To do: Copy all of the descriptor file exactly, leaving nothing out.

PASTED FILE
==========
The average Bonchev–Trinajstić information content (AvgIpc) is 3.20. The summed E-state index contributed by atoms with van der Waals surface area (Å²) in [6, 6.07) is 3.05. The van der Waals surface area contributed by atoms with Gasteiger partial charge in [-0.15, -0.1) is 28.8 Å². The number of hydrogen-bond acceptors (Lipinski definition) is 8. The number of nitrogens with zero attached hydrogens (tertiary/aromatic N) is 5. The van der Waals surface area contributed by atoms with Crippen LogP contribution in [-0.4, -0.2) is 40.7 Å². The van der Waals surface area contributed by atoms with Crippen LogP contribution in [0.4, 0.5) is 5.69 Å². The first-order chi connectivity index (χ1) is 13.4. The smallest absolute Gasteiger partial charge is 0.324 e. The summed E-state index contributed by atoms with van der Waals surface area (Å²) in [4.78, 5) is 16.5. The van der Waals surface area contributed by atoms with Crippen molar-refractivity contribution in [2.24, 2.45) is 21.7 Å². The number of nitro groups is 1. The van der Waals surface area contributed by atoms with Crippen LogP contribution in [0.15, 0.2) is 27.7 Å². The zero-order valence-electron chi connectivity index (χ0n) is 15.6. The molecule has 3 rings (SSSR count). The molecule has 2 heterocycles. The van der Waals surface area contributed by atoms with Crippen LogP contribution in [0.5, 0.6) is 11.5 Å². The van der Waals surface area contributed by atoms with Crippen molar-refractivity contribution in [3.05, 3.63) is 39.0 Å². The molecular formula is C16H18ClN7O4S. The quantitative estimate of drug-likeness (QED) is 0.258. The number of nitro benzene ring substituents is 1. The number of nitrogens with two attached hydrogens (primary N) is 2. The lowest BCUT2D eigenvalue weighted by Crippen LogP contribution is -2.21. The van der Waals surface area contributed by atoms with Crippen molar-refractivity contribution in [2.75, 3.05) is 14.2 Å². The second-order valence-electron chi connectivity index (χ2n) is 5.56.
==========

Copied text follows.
The average Bonchev–Trinajstić information content (AvgIpc) is 3.20. The summed E-state index contributed by atoms with van der Waals surface area (Å²) in [6, 6.07) is 3.05. The van der Waals surface area contributed by atoms with Gasteiger partial charge in [-0.15, -0.1) is 28.8 Å². The number of hydrogen-bond acceptors (Lipinski definition) is 8. The number of nitrogens with zero attached hydrogens (tertiary/aromatic N) is 5. The van der Waals surface area contributed by atoms with Crippen LogP contribution in [-0.4, -0.2) is 40.7 Å². The van der Waals surface area contributed by atoms with Crippen LogP contribution in [0.4, 0.5) is 5.69 Å². The first-order chi connectivity index (χ1) is 13.4. The smallest absolute Gasteiger partial charge is 0.324 e. The summed E-state index contributed by atoms with van der Waals surface area (Å²) in [4.78, 5) is 16.5. The van der Waals surface area contributed by atoms with Crippen molar-refractivity contribution in [2.24, 2.45) is 21.7 Å². The number of nitro groups is 1. The van der Waals surface area contributed by atoms with Crippen LogP contribution in [0.15, 0.2) is 27.7 Å². The zero-order valence-electron chi connectivity index (χ0n) is 15.6. The molecule has 3 rings (SSSR count). The molecule has 2 heterocycles. The van der Waals surface area contributed by atoms with Crippen LogP contribution in [0.5, 0.6) is 11.5 Å². The van der Waals surface area contributed by atoms with Crippen molar-refractivity contribution in [3.05, 3.63) is 39.0 Å². The molecular formula is C16H18ClN7O4S. The quantitative estimate of drug-likeness (QED) is 0.258. The number of nitro benzene ring substituents is 1. The number of nitrogens with two attached hydrogens (primary N) is 2. The lowest BCUT2D eigenvalue weighted by Crippen LogP contribution is -2.21. The van der Waals surface area contributed by atoms with Crippen molar-refractivity contribution in [2.75, 3.05) is 14.2 Å². The second-order valence-electron chi connectivity index (χ2n) is 5.56.